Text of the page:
will adhere to the plain meaning of a statute absent a
statutory indication to the contrary.
Guardians and Conservators: Minors. Because
Neb. Rev. Stat. § 43-1312.01(1)(a) (Reissue 2016)
requires that for the establishment of a guardianship, the
child is a juvenile who has been adjudged to be under Neb.
Rev. Stat. § 43-247(3)(a) (Supp. 2015), a guardianship
may not be established without such adjudication.
from the Separate Juvenile Court of Douglas County: Elizabeth
Crnkovich, Judge. Reversed and remanded for further
T. Makaitis for appellant.
C. Hicks, of Hicks Law, PC, L.L.O., for appellee Calvin S.
W. Kleine, Douglas County Attorney, and Jennifer C. Clark for
appellee State of Nebraska.
Heavican, C.J., Wright, Miller-Lerman, Cassel, Stacy, Kelch,
and Funke, JJ.
NATURE OF CASE
2013, the separate juvenile court of Douglas County
adjudicated twin brothers LeVanta S. and LeRonn S. under Neb.
Rev. Stat. § 43-247(3)(c) (Reissue 2008) as
"mentally ill and dangerous." Both brothers were
eventually placed in out-of-home care. In September 2015, the
juvenile court entered an order changing the brothers'
permanency objective from family reunification to
guardianship. The mother (appellant, Patricia B.) and the
father (cross-appellant, Calvin S.) separately appeal from
this order in each brother's case. The appeals from the
two cases have been consolidated.
Neb. 154] II. FACTS
very young age, LeVanta and LeRonn were adopted by Patricia
and Calvin, their parents. The twin brothers have
developmental disabilities due to fetal alcohol syndrome.
Both have IQ's in the "Extremely Low Range" and
meet the criteria for "Mild Mental Retardation."
They were 15 years old when their cases began in January
2013, and are now 18 years old.
parents were separated before January 2013 and have since
divorced. After the parents' separation, one brother
lived with each parent. From the time the children were 5
years old, the parents have sought professional help in
dealing with the brothers' behaviors.
Petition and First Hearing
January 2013, the brothers were brought before the juvenile
court for criminal delinquency charges of trespass and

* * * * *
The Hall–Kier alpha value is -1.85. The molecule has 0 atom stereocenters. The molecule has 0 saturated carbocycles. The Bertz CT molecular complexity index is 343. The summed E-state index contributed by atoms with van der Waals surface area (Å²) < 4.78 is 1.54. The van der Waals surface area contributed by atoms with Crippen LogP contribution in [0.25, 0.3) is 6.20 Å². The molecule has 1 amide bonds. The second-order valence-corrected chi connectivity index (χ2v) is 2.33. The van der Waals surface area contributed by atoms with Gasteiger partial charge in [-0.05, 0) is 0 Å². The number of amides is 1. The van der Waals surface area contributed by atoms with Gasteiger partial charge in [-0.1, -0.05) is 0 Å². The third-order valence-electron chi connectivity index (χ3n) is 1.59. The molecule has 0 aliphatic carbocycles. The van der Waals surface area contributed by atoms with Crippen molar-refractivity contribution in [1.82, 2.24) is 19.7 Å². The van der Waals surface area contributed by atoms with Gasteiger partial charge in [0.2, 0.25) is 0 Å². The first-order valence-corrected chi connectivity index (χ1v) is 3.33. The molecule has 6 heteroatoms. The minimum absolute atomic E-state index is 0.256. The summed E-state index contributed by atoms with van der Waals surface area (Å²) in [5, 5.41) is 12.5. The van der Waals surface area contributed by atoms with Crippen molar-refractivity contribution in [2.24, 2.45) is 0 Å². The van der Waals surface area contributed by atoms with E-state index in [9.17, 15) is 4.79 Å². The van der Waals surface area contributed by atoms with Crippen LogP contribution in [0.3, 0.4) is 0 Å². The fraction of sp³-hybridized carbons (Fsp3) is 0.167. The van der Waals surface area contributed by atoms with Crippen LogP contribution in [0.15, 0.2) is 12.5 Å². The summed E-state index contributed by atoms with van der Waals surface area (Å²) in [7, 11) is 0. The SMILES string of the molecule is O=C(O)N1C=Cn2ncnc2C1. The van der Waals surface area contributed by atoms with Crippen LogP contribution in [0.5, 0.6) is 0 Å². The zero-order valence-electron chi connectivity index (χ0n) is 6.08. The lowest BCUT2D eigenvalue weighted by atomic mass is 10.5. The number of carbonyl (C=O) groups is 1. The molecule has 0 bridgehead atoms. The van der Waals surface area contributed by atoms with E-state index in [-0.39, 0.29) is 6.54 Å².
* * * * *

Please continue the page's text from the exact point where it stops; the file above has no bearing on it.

truancy. These charges were dropped when it was determined
that they were not mentally competent to be tried. The county
attorney then filed petitions alleging the brothers were
"mentally ill and dangerous" within §
43-247(3)(c). The State moved for temporary custody with the
Department of Health and Human Services (DHHS), with
placement to include the parental homes.
Adjudication and Disposition
adjudication hearing was held April 3, 2013, and the brothers
and the mother and father were present. Each brother had
appointed counsel, but the parents were not represented by
counsel. The family permanency specialist and the mother both
testified. Examples of the brothers' poor judgment,
fighting, anger problems, and other violent behavior were
offered. Testimony was also offered that LeRonn would at
times refuse to take his medications. The court found by
clear and convincing evidence that the brothers were within
the definition of [295 Neb. 155] § 43-247(3)(c).
Temporary custody was placed with DHHS. The parents did not
appeal the adjudication.
disposition hearing was held May 21, 2013, but the parents
were not present and were not represented by counsel. At the
beginning of the hearing, there was some discussion whether
the parents had been informed of the hearing date and time.
The court ordered that the brothers stay at home with their
parents, but that applications for out-of-home placements
should be made. The court ordered in-home developmental
disability services to be provided, with both parents to
participate. All visits by the parents were to be supervised,
and they were to participate in therapy and complete a
court found that reasonable efforts-including evaluations,
family support, and case management-had been made to return
each brother to the parents' custody, but that it was in
their best interests to remain in the temporary custody of
juvenile court continued to have additional review hearings.
The family permanency objective was stated as "family
preservation" or "reunification, " but
applications for out-of-home placements were to be made.
2013, LeRonn threw a mailbox through the front window of his
father's house. He was moved from his father's house
to an "extended family home" for individuals with
developmental disabilities. Later that ...